Published online by Cambridge University Press: 29 August 2018
In their new indictments of global neoliberalism and the economic profession's culpability in its harms, Dani Rodrik and Joseph Stiglitz press the case for reconstructed globalization that generates benefits for all and not just for corporate and financial elites. Both books are deeply consistent with the insights of Karl Polanyi, who had identified the inherent contradictions of the project to create what he called a self-regulating economy. Like Polanyi, Rodrik and Stiglitz are attentive to the inadequacies of neoliberalism, and both emphasize the capture of the state and international economic policy by elites, who have turned their backs on those left behind. While Stiglitz emphasizes that the profession knows how to fix the problem by applying modern Keynesian insights, Rodrik emphasizes the inherent epistemic limitations facing economists. Indeed, his arguments about development policy reflect the insights of Friedrich Hayek into the limits of economic expertise.
3 Stiglitz wrote a Foreword to the 2001 reissue of The Great Transformation that applies its insights to contemporary events.
4 Peter Murrell documents the extent of the consensus in his examination of the 1994 collection of essays The Transition in Eastern Europe, edited by Olivier Jean Blanchard, Kenneth A. Froot, and Jeffrey D. Sachs. See Murrell, Peter, “The Transition According to Cambridge, Mass.,” Journal of Economic Literature 33, no. 1 (1995), pp. 164–78Google Scholar.
5 See Independent Evaluation Office (IEO), IMF Performance in the Run-Up to the Financial and Economic Crisis: IMF Surveillance in 2004–2007 (Washington, D.C.: IEO of the International Monetary Fund, 2011)Google Scholar, www.ieo-imf.org/ieo/files/completedevaluations/Crisis-%20Main%20Report%20(without%20Moises%20Signature).pdf.
7 Stiglitz's book comprises the original text, along with four new introductory chapters and an Afterword that summarize the original volume's principal themes, explore changes in the economic and political landscape since its initial publication in 2002, and examine the grievances of what he terms globalization's new discontents: the disaffected in the advanced economies. Here I focus on the new chapters of the book. Rodrik's book is compiled almost exclusively from his blog posts on Project Syndicate between 2010 and 2017. This might have made for an uneven monograph. And yet the blog posts have been carefully curated and woven together into surprisingly coherent chapters and a unified book. Both books—especially Rodrik's—examine far too many themes to explore here. Both are wonderfully engaging and would make for effective teaching texts.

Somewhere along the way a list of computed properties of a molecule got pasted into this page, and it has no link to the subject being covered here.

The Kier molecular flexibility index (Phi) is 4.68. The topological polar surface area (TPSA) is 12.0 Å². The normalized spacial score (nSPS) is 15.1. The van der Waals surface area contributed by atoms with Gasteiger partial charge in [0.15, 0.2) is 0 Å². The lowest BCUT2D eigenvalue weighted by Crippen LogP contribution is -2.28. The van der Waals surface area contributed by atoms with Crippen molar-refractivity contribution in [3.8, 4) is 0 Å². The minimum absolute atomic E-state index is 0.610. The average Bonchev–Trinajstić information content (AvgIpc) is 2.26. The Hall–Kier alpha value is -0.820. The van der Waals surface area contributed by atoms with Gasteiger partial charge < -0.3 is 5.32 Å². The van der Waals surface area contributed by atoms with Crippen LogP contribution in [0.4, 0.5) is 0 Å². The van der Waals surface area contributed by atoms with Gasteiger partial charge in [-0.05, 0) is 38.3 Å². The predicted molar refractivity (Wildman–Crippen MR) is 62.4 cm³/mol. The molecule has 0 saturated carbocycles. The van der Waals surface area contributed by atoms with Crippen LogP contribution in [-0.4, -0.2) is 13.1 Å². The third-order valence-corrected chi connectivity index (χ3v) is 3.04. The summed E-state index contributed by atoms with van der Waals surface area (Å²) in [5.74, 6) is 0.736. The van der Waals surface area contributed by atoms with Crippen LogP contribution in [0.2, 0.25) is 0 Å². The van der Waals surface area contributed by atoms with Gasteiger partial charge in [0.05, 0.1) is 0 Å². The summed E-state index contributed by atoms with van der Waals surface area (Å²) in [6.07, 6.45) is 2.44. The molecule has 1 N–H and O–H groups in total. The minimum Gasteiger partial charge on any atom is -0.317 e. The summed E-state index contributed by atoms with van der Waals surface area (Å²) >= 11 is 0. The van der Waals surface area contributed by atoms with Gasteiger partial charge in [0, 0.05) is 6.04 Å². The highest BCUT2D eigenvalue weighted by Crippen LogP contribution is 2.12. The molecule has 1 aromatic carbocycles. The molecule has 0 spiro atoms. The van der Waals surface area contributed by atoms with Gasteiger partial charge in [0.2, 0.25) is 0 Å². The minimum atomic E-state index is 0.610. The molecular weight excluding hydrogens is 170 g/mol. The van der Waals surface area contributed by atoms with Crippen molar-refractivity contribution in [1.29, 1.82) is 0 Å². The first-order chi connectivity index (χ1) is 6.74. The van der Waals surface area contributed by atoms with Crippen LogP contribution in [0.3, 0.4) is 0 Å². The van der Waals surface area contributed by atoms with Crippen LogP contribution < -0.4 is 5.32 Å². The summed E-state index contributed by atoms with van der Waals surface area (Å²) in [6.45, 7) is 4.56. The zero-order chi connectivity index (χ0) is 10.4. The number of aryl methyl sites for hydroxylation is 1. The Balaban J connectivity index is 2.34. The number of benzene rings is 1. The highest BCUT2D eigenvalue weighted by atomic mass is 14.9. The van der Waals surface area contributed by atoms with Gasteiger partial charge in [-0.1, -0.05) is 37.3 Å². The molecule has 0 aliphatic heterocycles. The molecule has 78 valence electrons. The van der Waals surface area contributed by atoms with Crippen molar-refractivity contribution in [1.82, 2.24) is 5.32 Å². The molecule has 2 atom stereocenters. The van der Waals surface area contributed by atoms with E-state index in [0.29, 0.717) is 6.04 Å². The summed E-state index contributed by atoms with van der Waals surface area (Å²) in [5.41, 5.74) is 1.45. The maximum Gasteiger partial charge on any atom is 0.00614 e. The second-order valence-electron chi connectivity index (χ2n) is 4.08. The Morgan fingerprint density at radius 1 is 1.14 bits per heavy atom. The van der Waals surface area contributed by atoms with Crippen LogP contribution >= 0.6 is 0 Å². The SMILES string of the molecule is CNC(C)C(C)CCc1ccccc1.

9 The form that globalization took also eroded policy autonomy, sovereignty, and state capacity, which for Rodrik in particular is perhaps its most damaging effect across the EMDEs. On this, see DeMartino, George and Grabel, Ilene, “Globalization, Regionalism and State Capacity in Developing Countries: A Note,” in Arestis, Philip, Baddeley, Michelle, and McCombie, John S. L., eds., Globalization, Regionalism and Economic Activity (Northampton, Mass.: Edward Elgar, 2003), pp. 266–73Google Scholar.
11 As Rodrik puts it, “In truth, we don't have ‘interests’. We have ideas about what our interests are” (p. 163, emphasis in original).
13 Krugman and Sachs come to mind. After years of beating the drum for central facets of global neoliberalism, both now advocate reforms that take better care of those harmed by the neoliberal project. In the 1980s and 1990s Sachs epitomized Smith's “man of system,” advocating radical economic restructuring across the Global South and in the former socialist countries. Krugman derided the advocates of fair trade for well over a decade—claiming they were both ignorant of economic principles and deceitful—before quietly switching over to the fair-trade camp in 2007.